The episode was set in the town of Northampton and the historical feature was the story of black, professional footballer Walter Tull.
Tull was born in Folkestone, England in April 1888. His father was the son of a slave from Barbados and his mother a white Englishwoman. When he was just six years old, Walter’s mother died of cancer and three years later his father passed away from a heart attack.
The local church stopped Walter and his older brother, Edward, from being sent to a workhouse and instead they were sent to an orphanage in Bethnal Green in London’s less-than-salubrious East End.
The brothers were inseparable and in 1900 Walter suffered a severe blow when Edward was adopted out. Perhaps because of his despair, Walter took up football and became very good at it.
By 1908, at the age of 20, Walter was starring for the amateur club Clapton Orient. His performances were so impressive they caught the attention of the talent scouts at Tottenham Hotspur. When he joined Spurs in 1909, he was only the third black player to have signed a professional football contract, and was the first outfield player to do so.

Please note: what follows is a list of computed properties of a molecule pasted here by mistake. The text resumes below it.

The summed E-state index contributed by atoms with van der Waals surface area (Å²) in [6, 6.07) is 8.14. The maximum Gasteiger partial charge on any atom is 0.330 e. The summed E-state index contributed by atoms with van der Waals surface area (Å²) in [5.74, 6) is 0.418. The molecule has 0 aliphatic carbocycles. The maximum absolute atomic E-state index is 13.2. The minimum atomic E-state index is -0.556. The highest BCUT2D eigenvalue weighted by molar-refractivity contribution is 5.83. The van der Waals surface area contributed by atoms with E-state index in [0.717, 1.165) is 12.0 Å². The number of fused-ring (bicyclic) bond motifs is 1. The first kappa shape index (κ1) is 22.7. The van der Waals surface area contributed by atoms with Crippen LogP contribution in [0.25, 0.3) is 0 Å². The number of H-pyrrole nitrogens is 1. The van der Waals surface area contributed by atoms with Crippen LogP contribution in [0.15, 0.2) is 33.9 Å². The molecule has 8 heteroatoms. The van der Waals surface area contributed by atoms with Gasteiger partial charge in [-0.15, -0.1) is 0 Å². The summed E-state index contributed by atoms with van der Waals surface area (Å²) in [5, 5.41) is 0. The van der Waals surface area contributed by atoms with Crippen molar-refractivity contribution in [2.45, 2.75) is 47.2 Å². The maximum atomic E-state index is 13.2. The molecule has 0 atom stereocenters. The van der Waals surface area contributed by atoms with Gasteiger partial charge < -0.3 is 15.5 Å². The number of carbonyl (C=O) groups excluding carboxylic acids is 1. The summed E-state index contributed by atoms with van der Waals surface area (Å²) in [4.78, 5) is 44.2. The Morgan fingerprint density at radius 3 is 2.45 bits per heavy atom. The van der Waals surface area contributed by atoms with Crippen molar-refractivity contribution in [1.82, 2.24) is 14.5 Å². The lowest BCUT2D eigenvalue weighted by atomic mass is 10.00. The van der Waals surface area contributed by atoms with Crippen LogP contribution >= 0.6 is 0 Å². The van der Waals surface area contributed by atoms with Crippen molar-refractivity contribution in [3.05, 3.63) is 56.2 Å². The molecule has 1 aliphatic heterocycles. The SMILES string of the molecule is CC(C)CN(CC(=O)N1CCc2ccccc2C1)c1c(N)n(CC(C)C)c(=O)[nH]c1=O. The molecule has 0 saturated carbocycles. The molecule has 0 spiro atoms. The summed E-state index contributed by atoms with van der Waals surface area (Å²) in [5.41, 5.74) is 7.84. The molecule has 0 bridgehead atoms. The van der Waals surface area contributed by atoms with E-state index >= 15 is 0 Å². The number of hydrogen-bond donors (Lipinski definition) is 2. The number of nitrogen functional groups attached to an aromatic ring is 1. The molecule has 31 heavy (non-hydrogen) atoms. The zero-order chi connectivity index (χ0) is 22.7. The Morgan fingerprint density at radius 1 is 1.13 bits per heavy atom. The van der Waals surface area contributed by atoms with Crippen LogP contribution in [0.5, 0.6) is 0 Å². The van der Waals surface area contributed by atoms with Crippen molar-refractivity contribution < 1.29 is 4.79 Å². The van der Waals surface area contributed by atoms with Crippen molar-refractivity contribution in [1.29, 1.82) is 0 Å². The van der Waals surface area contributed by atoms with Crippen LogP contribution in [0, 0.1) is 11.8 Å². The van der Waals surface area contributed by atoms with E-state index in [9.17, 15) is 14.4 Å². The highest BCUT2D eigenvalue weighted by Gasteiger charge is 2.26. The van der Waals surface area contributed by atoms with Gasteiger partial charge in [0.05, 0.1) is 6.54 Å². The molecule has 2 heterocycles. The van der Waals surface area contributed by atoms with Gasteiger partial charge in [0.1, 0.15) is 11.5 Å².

Walter first played for Tottenham during the club’s pre-season tour of South America. His first Football League appearance was at White Hart Lane, against Manchester United. But his time at Spurs was not a happy one. On away matches he was subject to regular abuse. In a match against Bristol City the racial abuse was particularly virulent. The language used was “lower than Billingsgate”, according to a contemporary newspaper report. The same report said that Walter’s tactics “were beyond reproach”, and that he was “a model for all white men who played the game”.
Walter scored two goals in 11 appearances for Tottenham, but it is probable that the abuse affected his game. He was soon languishing in the reserves and eventually placed on the transfer market, but his fortunes turned in 1911, when he was picked up by Northampton Town.
Playing as a forward at Northampton, Walter had a standout season in 1911. In just 12 matches he scored nine goals, including four against another Bristol team (Bristol Rovers).